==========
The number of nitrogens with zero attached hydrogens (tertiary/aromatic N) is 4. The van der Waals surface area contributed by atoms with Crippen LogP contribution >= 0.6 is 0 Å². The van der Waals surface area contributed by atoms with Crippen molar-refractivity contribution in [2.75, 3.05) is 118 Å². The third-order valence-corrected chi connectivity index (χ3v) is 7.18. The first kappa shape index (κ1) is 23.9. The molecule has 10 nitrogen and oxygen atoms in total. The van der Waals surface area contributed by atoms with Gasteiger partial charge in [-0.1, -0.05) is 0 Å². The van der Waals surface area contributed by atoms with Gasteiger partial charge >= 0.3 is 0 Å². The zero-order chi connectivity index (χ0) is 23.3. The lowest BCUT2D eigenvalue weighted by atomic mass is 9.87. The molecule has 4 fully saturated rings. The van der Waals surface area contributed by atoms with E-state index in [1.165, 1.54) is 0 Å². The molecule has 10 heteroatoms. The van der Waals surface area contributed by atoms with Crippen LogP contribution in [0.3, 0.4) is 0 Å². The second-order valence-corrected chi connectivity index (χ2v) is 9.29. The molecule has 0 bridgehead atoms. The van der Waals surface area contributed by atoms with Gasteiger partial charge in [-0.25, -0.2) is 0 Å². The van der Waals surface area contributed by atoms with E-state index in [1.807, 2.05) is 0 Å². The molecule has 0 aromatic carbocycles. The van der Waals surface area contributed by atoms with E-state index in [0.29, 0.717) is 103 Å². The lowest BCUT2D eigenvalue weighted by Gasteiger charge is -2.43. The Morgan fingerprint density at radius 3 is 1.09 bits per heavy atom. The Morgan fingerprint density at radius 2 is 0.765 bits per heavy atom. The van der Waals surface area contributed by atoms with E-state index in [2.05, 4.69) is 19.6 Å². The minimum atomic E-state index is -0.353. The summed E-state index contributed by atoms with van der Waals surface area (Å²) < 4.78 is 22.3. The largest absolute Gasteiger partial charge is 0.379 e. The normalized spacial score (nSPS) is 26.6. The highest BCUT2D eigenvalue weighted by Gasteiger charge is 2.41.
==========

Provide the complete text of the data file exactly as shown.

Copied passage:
The number of nitrogens with zero attached hydrogens (tertiary/aromatic N) is 4. The van der Waals surface area contributed by atoms with Crippen LogP contribution >= 0.6 is 0 Å². The van der Waals surface area contributed by atoms with Crippen molar-refractivity contribution in [2.75, 3.05) is 118 Å². The third-order valence-corrected chi connectivity index (χ3v) is 7.18. The first kappa shape index (κ1) is 23.9. The molecule has 10 nitrogen and oxygen atoms in total. The van der Waals surface area contributed by atoms with Gasteiger partial charge in [-0.1, -0.05) is 0 Å². The van der Waals surface area contributed by atoms with Gasteiger partial charge >= 0.3 is 0 Å². The zero-order chi connectivity index (χ0) is 23.3. The lowest BCUT2D eigenvalue weighted by atomic mass is 9.87. The molecule has 4 fully saturated rings. The van der Waals surface area contributed by atoms with E-state index in [1.165, 1.54) is 0 Å². The molecule has 10 heteroatoms. The van der Waals surface area contributed by atoms with Crippen LogP contribution in [0.3, 0.4) is 0 Å². The second-order valence-corrected chi connectivity index (χ2v) is 9.29. The molecule has 0 bridgehead atoms. The van der Waals surface area contributed by atoms with Gasteiger partial charge in [-0.25, -0.2) is 0 Å². The van der Waals surface area contributed by atoms with E-state index in [1.807, 2.05) is 0 Å². The molecule has 0 aromatic carbocycles. The van der Waals surface area contributed by atoms with E-state index in [0.29, 0.717) is 103 Å². The lowest BCUT2D eigenvalue weighted by Gasteiger charge is -2.43. The Morgan fingerprint density at radius 3 is 1.09 bits per heavy atom. The Morgan fingerprint density at radius 2 is 0.765 bits per heavy atom. The van der Waals surface area contributed by atoms with E-state index in [2.05, 4.69) is 19.6 Å². The minimum atomic E-state index is -0.353. The summed E-state index contributed by atoms with van der Waals surface area (Å²) < 4.78 is 22.3. The largest absolute Gasteiger partial charge is 0.379 e. The normalized spacial score (nSPS) is 26.6. The highest BCUT2D eigenvalue weighted by Gasteiger charge is 2.41.